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Kiln Soldering


#1

In reference to making mokume in a stainless steel bag (?),
there is a most excellent video on the process by the
Pijanowski’s who I believe are out of the U of Michigan. They use
a clamping fixture and a coke furnace and bring the metals up to
white hot temperature for positive fusing.

I have made small pieces, 2x2 inches in 16 layers of fine silver
and copper, following the instructions in Robert von Neumann’s
book “The Design And Creation of Jewelry” (an excellent text).

I would be most interested in more specifics of the use of the
stainless and the kiln.

Bill
Ginkgo Designs
@WILLIAM_I_EISENBERG


#2
I have made small pieces, 2x2 inches in 16 layers of fine
silver and copper, following the instructions in Robert von
Neumann's book "The Design And Creation of Jewelry" (an
excellent text). 

You’re right, I have that one too!


#3
   In reference to making mokume in a stainless steel bag (?),
there is a most excellent video on the process by the
Pijanowski's who I believe are out of the U of Michigan. They
use a clamping fixture and a coke furnace and bring the metals
up to white hot temperature for positive fusing.

hi bill, a few years ago i took a class from james binion. he has
written an excellent text about the process on our own ‘tips
form the jewlers bench’. he uses the stainless(?) steel tool
wrap.

best regards,

geo fox


#4
I have made small pieces, 2x2 inches in 16 layers of fine
silver and copper, following the instructions in Robert von
Neumann's book "The Design And Creation of Jewelry" (an
excellent text). 

Back in 1978, I was in the jewelry department as a student at
the University of Illinois. Robert von Neumann was the head of
the department and his book was our text. I still refer to it
now and then. It is fun to see his name circulating here. It is
a great reference!

Karen


#5

Hi,

In-furnace soldering is a technique used quite a bit by dental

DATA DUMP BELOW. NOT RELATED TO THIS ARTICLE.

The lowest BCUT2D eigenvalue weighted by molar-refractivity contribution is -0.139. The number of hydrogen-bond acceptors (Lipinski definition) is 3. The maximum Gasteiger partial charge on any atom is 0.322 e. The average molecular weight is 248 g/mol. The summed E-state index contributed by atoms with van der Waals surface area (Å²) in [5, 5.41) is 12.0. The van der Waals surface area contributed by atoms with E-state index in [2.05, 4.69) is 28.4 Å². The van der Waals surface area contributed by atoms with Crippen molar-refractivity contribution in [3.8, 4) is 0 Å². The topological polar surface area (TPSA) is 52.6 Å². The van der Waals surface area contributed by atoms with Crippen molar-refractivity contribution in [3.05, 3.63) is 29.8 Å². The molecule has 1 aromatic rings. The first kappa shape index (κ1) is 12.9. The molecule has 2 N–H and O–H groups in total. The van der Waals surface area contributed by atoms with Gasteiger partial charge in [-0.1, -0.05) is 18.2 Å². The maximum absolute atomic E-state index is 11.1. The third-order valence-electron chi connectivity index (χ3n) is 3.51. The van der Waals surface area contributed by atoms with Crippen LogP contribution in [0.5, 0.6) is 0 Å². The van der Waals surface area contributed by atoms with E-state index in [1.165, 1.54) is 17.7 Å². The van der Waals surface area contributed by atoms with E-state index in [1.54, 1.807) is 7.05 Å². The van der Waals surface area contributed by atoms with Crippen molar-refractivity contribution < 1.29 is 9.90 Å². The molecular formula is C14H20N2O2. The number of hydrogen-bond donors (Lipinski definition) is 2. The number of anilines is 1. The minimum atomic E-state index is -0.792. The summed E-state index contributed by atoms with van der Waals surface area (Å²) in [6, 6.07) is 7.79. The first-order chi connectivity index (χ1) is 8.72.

techs to join bridge work after the porcelain has been applied
and glazed and it will not tolerate a direct flame. The pieces
are joined with stickey wax or Duralay (dental acrylic),
invested in soldering investment, and slowly brought up to
900-1000 degrees F. which burns the wax or plastic off
cleanly(let it heat soak for about 10 min.) Solder which is
fluxed is placed in position (the areas to be joined should have
flux applied before they are covered with the wax or Duralay).
The object is then slowly brought up to soldering temp. If the
solder is reluctant to flow, a gentle tap with a solder pick
on the investment will usually do the trick. Large flat pieces
can be set on a piece of fire brick with the fluxed solder
already stuck in position.

Duralay is a marvelous product. It is a powder(polymer)/
liquid(monomer) plastic that is dimensionally stable. It can be
carved with burrs at slow speed and can also be used to make a
single sided mold to reproduce single sided pieces. Any
mistakes in the carving can be fixed with wax. If anyone wants
more info they can E-mail me directly.

Skip

                                  Skip Meister
                                NRA Endowment and
                                   Instructor
                                @Skip_Meister
                                09/04/9713:46:58

#6

I was just wondering if anyone out there uses a kiln instead of a
torch for soldering. Any tips on what temperature, how long to
leave the metal in the kiln, warm the metal before hand, or ???
would be greatly appreciated.

Susan